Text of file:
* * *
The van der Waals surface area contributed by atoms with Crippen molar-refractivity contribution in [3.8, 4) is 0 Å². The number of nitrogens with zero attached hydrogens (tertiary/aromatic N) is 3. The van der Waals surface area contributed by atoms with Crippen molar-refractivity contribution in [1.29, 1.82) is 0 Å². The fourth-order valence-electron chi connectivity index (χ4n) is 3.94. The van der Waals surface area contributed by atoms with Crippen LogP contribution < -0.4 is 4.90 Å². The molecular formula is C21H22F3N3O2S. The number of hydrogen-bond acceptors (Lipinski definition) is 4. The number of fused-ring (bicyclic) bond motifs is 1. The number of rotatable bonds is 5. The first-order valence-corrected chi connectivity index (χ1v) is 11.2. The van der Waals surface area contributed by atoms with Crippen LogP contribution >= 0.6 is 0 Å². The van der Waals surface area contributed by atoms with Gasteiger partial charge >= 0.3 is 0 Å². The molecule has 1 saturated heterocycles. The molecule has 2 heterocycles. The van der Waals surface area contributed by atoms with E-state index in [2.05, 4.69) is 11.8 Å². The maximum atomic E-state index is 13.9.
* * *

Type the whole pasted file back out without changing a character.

The van der Waals surface area contributed by atoms with Crippen molar-refractivity contribution in [3.8, 4) is 0 Å². The number of nitrogens with zero attached hydrogens (tertiary/aromatic N) is 3. The van der Waals surface area contributed by atoms with Crippen molar-refractivity contribution in [1.29, 1.82) is 0 Å². The fourth-order valence-electron chi connectivity index (χ4n) is 3.94. The van der Waals surface area contributed by atoms with Crippen LogP contribution < -0.4 is 4.90 Å². The molecular formula is C21H22F3N3O2S. The number of hydrogen-bond acceptors (Lipinski definition) is 4. The number of fused-ring (bicyclic) bond motifs is 1. The number of rotatable bonds is 5. The first-order valence-corrected chi connectivity index (χ1v) is 11.2. The van der Waals surface area contributed by atoms with Crippen LogP contribution >= 0.6 is 0 Å². The van der Waals surface area contributed by atoms with Gasteiger partial charge >= 0.3 is 0 Å². The molecule has 1 saturated heterocycles. The molecule has 2 heterocycles. The van der Waals surface area contributed by atoms with E-state index in [2.05, 4.69) is 11.8 Å². The maximum atomic E-state index is 13.9.